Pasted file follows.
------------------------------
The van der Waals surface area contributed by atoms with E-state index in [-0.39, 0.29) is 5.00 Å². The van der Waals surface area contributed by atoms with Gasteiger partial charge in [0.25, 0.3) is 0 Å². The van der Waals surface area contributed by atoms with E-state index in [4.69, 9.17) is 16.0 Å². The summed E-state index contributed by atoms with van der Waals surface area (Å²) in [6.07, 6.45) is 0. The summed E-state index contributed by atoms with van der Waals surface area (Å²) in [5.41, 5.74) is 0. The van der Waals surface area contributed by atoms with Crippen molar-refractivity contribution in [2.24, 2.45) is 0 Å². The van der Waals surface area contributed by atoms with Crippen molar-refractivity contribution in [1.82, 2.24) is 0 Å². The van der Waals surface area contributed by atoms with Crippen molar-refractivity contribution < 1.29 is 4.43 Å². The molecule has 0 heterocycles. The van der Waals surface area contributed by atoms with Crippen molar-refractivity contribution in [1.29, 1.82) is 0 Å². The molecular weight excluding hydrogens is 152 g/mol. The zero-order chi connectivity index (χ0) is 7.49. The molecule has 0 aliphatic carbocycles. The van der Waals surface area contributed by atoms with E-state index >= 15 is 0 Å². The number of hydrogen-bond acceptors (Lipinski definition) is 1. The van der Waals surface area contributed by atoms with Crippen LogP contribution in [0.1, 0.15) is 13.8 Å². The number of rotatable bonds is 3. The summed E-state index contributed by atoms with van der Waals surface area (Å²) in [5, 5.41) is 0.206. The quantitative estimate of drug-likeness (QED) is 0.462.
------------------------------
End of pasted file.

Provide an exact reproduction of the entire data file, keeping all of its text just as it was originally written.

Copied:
The van der Waals surface area contributed by atoms with E-state index in [-0.39, 0.29) is 5.00 Å². The van der Waals surface area contributed by atoms with Gasteiger partial charge in [0.25, 0.3) is 0 Å². The van der Waals surface area contributed by atoms with E-state index in [4.69, 9.17) is 16.0 Å². The summed E-state index contributed by atoms with van der Waals surface area (Å²) in [6.07, 6.45) is 0. The summed E-state index contributed by atoms with van der Waals surface area (Å²) in [5.41, 5.74) is 0. The van der Waals surface area contributed by atoms with Crippen molar-refractivity contribution in [2.24, 2.45) is 0 Å². The van der Waals surface area contributed by atoms with Crippen molar-refractivity contribution in [1.82, 2.24) is 0 Å². The van der Waals surface area contributed by atoms with Crippen molar-refractivity contribution < 1.29 is 4.43 Å². The molecule has 0 heterocycles. The van der Waals surface area contributed by atoms with Crippen molar-refractivity contribution in [1.29, 1.82) is 0 Å². The molecular weight excluding hydrogens is 152 g/mol. The zero-order chi connectivity index (χ0) is 7.49. The molecule has 0 aliphatic carbocycles. The van der Waals surface area contributed by atoms with E-state index >= 15 is 0 Å². The number of hydrogen-bond acceptors (Lipinski definition) is 1. The van der Waals surface area contributed by atoms with Crippen LogP contribution in [0.1, 0.15) is 13.8 Å². The number of rotatable bonds is 3. The summed E-state index contributed by atoms with van der Waals surface area (Å²) in [5, 5.41) is 0.206. The quantitative estimate of drug-likeness (QED) is 0.462.